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Richmond plans expansion of green can program

Townhouse residents will soon be able to recycle more green cans than just Heineken and Canada Dry.

On Wednesday, city staff unveiled a plan to bring food scraps recycling—known as the green can program—to townhouse complexes throughout Richmond by June 2013.

“Expansion of food scraps and organics recycling to residents in multi-family residences is a priority in light of pending disposal bans for this material in 2015,” said Suzanne Bycraft, manager of fleet and environmental programs, in her report to council’s public works and transportation committee.

City hall is also proposing to make it more convenient for homeowners by giving wheeled carts and kitchen containers to all owners of houses and townhouses who receive weekly curbside recycling pickup from the city.

But an expanded recycling program comes at a cost.

Townhouse owners would pay an extra $49 each year and single-family homeowners—who already pay $68.50 per year for organics collection—would face an annual utility bill increase of $15.50.

And if approved by council, taxpayers would face another $3.25-million bill to pay for the new wheeled carts—cash already squirrelled away in a reserve account at city hall.

Food scraps account for 21 per cent of all household waste, according to the city, and the material can easily be recycled, along with yard trimmings, to create compost. Organics can also be used to create energy.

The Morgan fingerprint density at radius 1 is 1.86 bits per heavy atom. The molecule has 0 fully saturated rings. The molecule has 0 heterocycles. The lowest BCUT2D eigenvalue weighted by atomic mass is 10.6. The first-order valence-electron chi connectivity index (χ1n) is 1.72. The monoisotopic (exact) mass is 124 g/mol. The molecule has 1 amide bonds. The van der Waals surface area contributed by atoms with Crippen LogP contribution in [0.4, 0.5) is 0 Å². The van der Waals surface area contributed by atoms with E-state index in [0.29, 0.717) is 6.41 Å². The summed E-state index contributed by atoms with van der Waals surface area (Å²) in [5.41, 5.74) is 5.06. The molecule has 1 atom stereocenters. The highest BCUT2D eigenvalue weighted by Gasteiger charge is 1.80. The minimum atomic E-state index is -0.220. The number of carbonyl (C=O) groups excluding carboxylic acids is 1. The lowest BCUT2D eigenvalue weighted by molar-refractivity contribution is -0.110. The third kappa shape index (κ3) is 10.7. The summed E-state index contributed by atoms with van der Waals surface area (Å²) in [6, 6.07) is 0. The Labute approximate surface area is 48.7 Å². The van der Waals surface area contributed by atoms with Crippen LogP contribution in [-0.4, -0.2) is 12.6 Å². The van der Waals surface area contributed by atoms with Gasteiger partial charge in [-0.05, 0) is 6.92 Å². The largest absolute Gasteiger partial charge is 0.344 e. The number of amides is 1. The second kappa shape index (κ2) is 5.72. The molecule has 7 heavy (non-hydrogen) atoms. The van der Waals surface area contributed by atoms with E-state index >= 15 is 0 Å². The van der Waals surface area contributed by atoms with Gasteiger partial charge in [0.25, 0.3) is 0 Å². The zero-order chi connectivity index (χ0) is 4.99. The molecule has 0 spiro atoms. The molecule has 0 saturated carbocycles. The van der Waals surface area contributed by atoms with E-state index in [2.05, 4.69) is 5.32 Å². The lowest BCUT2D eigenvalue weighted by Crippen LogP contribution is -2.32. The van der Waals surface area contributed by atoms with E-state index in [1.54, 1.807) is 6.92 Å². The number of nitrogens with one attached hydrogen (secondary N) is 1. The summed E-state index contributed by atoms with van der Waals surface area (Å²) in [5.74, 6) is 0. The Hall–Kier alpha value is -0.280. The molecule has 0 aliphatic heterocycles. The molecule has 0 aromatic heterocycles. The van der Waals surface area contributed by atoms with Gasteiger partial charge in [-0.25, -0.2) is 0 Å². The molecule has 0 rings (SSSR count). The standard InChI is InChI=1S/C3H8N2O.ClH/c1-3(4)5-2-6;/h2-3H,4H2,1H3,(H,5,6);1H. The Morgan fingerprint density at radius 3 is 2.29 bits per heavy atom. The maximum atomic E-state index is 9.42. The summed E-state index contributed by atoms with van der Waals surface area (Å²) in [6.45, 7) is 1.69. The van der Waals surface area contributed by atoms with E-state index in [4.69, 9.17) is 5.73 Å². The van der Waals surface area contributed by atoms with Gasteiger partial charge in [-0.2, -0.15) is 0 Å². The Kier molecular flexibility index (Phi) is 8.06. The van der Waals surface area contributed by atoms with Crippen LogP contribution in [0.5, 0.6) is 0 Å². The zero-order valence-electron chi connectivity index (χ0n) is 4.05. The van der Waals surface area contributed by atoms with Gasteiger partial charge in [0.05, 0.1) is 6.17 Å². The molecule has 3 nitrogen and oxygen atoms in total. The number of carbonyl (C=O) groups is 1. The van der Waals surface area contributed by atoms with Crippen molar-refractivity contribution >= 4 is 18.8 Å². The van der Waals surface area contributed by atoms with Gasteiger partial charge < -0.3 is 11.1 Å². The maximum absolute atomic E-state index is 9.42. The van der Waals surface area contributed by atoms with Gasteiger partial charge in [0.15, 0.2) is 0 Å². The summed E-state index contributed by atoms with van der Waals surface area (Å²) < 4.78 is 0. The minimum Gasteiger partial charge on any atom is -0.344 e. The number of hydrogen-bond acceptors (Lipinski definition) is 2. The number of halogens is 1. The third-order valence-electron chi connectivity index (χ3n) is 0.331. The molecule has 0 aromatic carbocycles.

Metro Vancouver is expected to ban food waste in the garbage stream by 2015.

Besides the looming ban, staff say reducing garbage is important given Metro Vancouver’s expected hike in disposal fees from $107 per tonne to a projected $205 per tonne by 2016.

Under the city’s recycling expansion plan, single-family homeowners can choose between four sizes of green waste carts—80 litres to 360 litres—and still use paper bags for yard trimmings.

The city intends to phase out homeowners’ own green cans by the end of 2013 as the new city carts would be dumped into trucks by automated tippers. The new carts also promise greater resistance to rodents and animals.

Also planned is an expansion of garbage service by offering homeowners pickup of four large items—mattresses, furniture, appliances—each year.

Staff are urging council to extend its garbage and recycling contract with Sierra Waste Services to Dec. 31, 2017 “to achieve economies of scale for optimal pricing.”

Richmond rolled out its green can program in April 2010 for single-family homes. One year later, the city expanded the program to approximately one-third of Richmond’s 11,217 townhouses, that receive city recycling services, as a pilot.

Organics recycling is not yet proposed for apartments and commercial properties.

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